As the seconds ticked by, Pat Foley knelt on the sidewalk, watching in growing desperation as ambulance after ambulance, packed with people, passed without stopping. The Boston firefighter twisted tight a makeshift tourniquet in each hand — one bleeding victim on his right; another on his left — and tried to reassure the man and woman on the ground that help was coming.
A few feet away, Boston Police Officer Shana Cottone was shouting at the ambulances, frantically trying to wave them down, seized by the overwhelming fear that the people on the sidewalk would bleed to death there at her feet.
“We’ve got to get them out of here right now,” she thought. “There are a million hospitals, but we have to get them there.”
Nearly a week after the bombings, the emerging stories of survivors and their saviors still resonate, each tale its own vivid apocalyptic world.
Foley and Cottone, the firefighter and the police officer, were within 50 feet of the second blast when it happened Monday. Both were on the ground among the victims within seconds.
‘I swear on my life, your leg is there.’
Foley, 58, a Dorchester native and 34-year veteran from Engine Company 21 on Columbia Road, saw a woman who had taken off her belt. “Gimme the belt,” he barked, his instincts taking over. “I need more belts,” he told the dazed spectators around him, kneeling down to cinch one tight around a young man’s badly injured leg.
Cottone, 27, a native New Yorker who fell in love with Boston as a student at Northeastern, bent over the woman on the ground, her leg also badly damaged, whose bleeding was proving harder to stem. She pulled the woman’s I.D. out and scanned the card for her name: Roseann.
I can’t feel my leg, said the woman on the ground.
“I swear it’s there,” Cottone told her, taking her hand, calling her by name, resolving to give her hope, no matter how unlikely that her leg could be saved. “I swear on my life, your leg is there.”
She turned to the young man on her right, a spectator who may have smelled of beer but now gamely clutched the belt around the woman’s leg. I’m afraid to hurt her, he told the police officer. “You need to pull that thing tighter,” Cottone told him. “Pull it tight until your hands go numb.”
It was time; they had to go. Cottone looked up. A police wagon was coming toward her, the heavy van normally used to transport prisoners and often stationed close to big events in case of trouble.
It was not an ambulance, not even close. But it could get them where they had to go.
Quickly, as gently as they could, Cottone and Foley lifted the two victims into the back of the van, still gripping the tourniquets. They were aided by another firefighter, Michael Meteria from Engine Company 33 on Boylston Street. The two firefighters crawled into the back and knelt on the metal floor, each one half-cradling a victim in their arms while propping the injured bodies, laid on top of strapless backboards, on the unforgiving metal benches. Cottone leaped into the passenger seat in the front.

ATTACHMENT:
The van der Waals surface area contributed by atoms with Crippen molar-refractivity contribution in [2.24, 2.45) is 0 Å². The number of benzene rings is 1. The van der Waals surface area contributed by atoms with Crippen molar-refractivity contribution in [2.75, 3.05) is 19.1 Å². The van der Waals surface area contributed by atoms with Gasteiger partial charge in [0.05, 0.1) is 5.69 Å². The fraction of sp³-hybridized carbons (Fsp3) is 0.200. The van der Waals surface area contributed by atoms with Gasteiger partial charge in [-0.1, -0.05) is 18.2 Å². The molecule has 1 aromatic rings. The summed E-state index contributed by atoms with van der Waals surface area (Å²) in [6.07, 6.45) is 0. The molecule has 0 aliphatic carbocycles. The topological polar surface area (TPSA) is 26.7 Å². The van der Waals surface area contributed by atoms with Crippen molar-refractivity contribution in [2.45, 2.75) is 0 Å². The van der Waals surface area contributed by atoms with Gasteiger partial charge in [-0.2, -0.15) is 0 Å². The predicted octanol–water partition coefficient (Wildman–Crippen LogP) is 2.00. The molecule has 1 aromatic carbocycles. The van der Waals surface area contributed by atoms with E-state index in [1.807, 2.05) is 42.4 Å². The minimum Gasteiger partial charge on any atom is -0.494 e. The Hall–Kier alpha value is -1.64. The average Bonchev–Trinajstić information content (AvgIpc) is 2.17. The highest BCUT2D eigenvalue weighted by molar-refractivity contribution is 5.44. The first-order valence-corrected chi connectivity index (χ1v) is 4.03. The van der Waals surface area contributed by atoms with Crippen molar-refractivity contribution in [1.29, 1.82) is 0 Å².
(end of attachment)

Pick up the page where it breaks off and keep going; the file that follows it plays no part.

The heavy metal doors slammed shut, plunging the four passengers in the back into blackness. The van lurched forward, into the parting crowd, Cottone hanging out the window yelling at people to move.
When the lights went out in the back, Foley recalled, the man in his arms was afraid that he had died. The firefighter reassured him, turning on a pocket light he had in his bunker coat. He listened as the victim asked again and again for his wife, agony etched in his face.
The ride was rough and bumpy, but it lasted less than five minutes, the first responders said. As the driver backed the van down into the ambulance bay at Massachusetts General Hospital, the male victim’s cellphone rang. Somehow, he managed to answer it.
It was his wife, said Foley, and it was clear she did not know about the bombing.
The man held out his phone, pleading with Foley. Please, he asked the firefighter. Talk to her.
Foley took the phone. We have your husband, he told the woman on the line. He’s hurt, he’s stable. You should come to the hospital.
I’m sorry, he told her. I have to hang up now.
Outside, security guards banged angrily on the side of van, telling the driver to move out of the way of incoming ambulances, unaware of the critically injured patients inside. When the doors swung open and daylight flooded in, the firefighters, now covered in blood, blinked in the glare.
Hospital staff helped lift the victims out of the van and settle them on gurneys. Moving with the victims, the firefighters, Foley and Meteria, clambered outside into the spring air, each man still twisting a belt-fashioned tourniquet.
Don’t let go, the medical staff told them as they started moving. So the firefighters jogged beside the gurneys into the hospital, their viselike grips still holding back the flow of blood.
Inside the hospital, a nurse reached out and took the tourniquet from Foley. As he watched the victims roll away, the firefighter felt for the first time the ache in his hands.
Cottone couldn’t stop thinking about Roseann all that night and the next day. When she heard that three people were dead, her wish was constant: “Please, please, don’t let it be her.”
Later, the first responders learned that both of the victims had lived. Roseann Sdoia, the woman transported in the back of the police van, had her leg amputated above the knee.
Cottone and Meteria returned to the hospital to meet her last week; Foley is planning to visit the man. whose name could not be confirmed.
“I was just so glad to see her,” Cottone said. “I’m so happy she’s going to be OK.”